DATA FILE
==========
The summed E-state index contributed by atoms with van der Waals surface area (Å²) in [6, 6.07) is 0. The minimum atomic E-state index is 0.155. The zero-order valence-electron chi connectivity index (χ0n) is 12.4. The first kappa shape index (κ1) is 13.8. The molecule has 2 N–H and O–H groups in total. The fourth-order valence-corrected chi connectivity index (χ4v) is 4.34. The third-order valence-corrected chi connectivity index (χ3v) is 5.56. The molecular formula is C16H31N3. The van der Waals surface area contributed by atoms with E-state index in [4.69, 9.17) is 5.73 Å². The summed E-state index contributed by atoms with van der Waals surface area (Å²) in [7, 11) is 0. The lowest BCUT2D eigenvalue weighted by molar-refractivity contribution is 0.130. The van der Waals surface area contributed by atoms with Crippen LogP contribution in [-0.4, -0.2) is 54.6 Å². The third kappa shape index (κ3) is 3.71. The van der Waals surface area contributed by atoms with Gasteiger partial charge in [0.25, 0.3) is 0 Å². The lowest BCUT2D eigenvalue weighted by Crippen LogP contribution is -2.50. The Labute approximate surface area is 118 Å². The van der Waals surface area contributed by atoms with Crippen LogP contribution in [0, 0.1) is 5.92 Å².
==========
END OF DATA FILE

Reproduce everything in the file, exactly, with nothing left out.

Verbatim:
The summed E-state index contributed by atoms with van der Waals surface area (Å²) in [6, 6.07) is 0. The minimum atomic E-state index is 0.155. The zero-order valence-electron chi connectivity index (χ0n) is 12.4. The first kappa shape index (κ1) is 13.8. The molecule has 2 N–H and O–H groups in total. The fourth-order valence-corrected chi connectivity index (χ4v) is 4.34. The third-order valence-corrected chi connectivity index (χ3v) is 5.56. The molecular formula is C16H31N3. The van der Waals surface area contributed by atoms with E-state index in [4.69, 9.17) is 5.73 Å². The summed E-state index contributed by atoms with van der Waals surface area (Å²) in [7, 11) is 0. The lowest BCUT2D eigenvalue weighted by molar-refractivity contribution is 0.130. The van der Waals surface area contributed by atoms with Crippen LogP contribution in [-0.4, -0.2) is 54.6 Å². The third kappa shape index (κ3) is 3.71. The van der Waals surface area contributed by atoms with Gasteiger partial charge in [0.25, 0.3) is 0 Å². The lowest BCUT2D eigenvalue weighted by Crippen LogP contribution is -2.50. The Labute approximate surface area is 118 Å². The van der Waals surface area contributed by atoms with Crippen LogP contribution in [0, 0.1) is 5.92 Å².